2008-09 budget supports transformational change in New Brunswick (08/03/18)
March 18, 2008
FREDERICTON (CNB) - Finance Minister Victor Boudreau delivered a balanced budget, with no tax increases, today at the Legislative Assembly in Fredericton.
The 2008-09 budget, which shows a modest surplus of $19 million, provides an increase of $113.3 million in health-care spending; an increase of $63.5 million in K-12 education; an additional $12 million in financial assistance to universities, which will result in a tuition freeze in the coming academic year for the four publicly-funded universities; funding to hire 43 new social workers; an increase of 3.4 per cent for the Department of Social Development; and details about a process for significant tax reform. These investments will build on important investments already undertaken by the government.
"Achieving self-sufficiency requires fundamental change, and it includes taking bold action," Boudreau said. "Today's budget illustrates our commitment to providing the necessary leadership to implement transformative change. It lays the groundwork to grow the economy and create more wealth for our people, deliver more efficient, effective and affordable public services, and provide better lives for all New Brunswickers."
Transforming New Brunswick
The 2008-09 budget includes a number of measures that will begin transforming the province, the government and its relationships, the workforce and the economy.
Today's budget includes:
A Competitive Tax System for a Self-Sufficient New Brunswick
Boudreau also unveiled a plan on the future of the overall taxation system in New Brunswick.
In April, the government will table a green paper that will outline options to significantly reform the tax system, with the purpose of better facilitating wealth generation by all New Brunswickers, and making the province more attractive to investment and high-paying jobs.
The focus of this paper will be the entire tax system: personal income tax, corporate income tax, property taxes for individuals and businesses, consumption taxes, and fuel taxes.
"The New Brunswick tax system raises revenues to pay for the services the province delivers, such as health care, education, social programs, and highways," Boudreau said. "The tax system plays an important role in supporting economic growth and wealth creation. It must be equitable to all New Brunswickers, and it must place New Brunswick in a favourable position with respect to competing jurisdictions. One of the pillars supporting our self-sufficiency objective is transformation of the tax system. New Brunswick's overall tax burden is competitive, but significant reforms will be required to support self-sufficiency."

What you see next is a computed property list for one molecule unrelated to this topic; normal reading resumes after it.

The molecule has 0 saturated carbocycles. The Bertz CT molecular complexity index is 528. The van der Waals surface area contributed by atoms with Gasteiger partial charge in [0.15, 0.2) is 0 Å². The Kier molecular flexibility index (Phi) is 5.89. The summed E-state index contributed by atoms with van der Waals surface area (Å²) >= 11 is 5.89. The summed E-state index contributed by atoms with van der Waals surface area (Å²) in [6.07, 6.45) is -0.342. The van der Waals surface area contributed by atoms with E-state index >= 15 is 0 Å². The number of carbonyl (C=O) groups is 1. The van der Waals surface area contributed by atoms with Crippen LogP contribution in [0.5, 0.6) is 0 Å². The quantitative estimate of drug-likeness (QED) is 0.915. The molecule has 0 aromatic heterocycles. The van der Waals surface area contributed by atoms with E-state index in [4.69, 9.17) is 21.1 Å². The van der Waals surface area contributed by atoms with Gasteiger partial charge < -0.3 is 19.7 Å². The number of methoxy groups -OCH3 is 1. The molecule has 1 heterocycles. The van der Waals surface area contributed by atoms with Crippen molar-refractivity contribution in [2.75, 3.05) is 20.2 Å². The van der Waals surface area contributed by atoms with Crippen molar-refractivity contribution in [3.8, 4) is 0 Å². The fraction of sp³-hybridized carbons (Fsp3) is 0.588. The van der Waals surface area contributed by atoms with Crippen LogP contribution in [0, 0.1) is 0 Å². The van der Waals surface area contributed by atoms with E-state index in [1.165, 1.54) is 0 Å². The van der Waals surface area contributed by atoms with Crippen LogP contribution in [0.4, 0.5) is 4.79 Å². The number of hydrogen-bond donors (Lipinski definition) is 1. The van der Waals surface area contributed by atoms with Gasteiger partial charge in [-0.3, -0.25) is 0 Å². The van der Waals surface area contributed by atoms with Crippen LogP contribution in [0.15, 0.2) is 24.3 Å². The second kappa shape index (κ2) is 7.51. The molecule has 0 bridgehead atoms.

A select committee of the Legislature will be appointed to conduct consultations with stakeholders over the summer. This committee will report back in the fall with recommendations for government to consider and act upon.
Boudreau provided an economic and fiscal update for 2007 and 2008. He said that the Department of Finance is projecting a modest surplus of $19 million in 2008-09.
The current slowdown in the U.S. economy - the main export market for New Brunswick - will have implications throughout Canada in 2008, including here in New Brunswick. Combined with the impact of the high Canadian dollar, this will serve to constrain economic growth. Overall, New Brunswick's economic growth in 2008 is anticipated to be moderate, but remain healthy, supported primarily by capital investment and strong world demand for mineral products. The Department of Finance is forecasting real gross domestic product (GDP) growth of 1.8 per cent for 2008.
Construction of the liquified natural gas terminal in Saint John and refurbishment of the Point Lepreau nuclear power plant are major investment projects in 2008. The record level of spending in the 2008-09 capital budget will also provide economic stimulus throughout the province. As well, the $1.7-billion expansion of the potash mine near Sussex, and the recently announced wind-farm projects, can be expected to strengthen business investment.
For 2007-08, the Department of Finance is projecting a surplus of $18 million.
The Fiscal Responsibility and Balanced Budget Act provides for a balanced budget over the 2007-08 to 2010-11 periods, and a reduction in the net debt-to-GDP ratio from the previous fiscal period. With today's budget, government is anticipating a cumulative surplus for balanced budget purposes of $37 million for the first two years of the current four-year fiscal period, and a reduction in the net debt-to-GDP ratio from 26.1 per cent at the end of 2006-07 to 25.6 per cent in 2008-09.
MEDIA CONTACT: Vicky Deschênes, communications, Finance, 506-453-2451.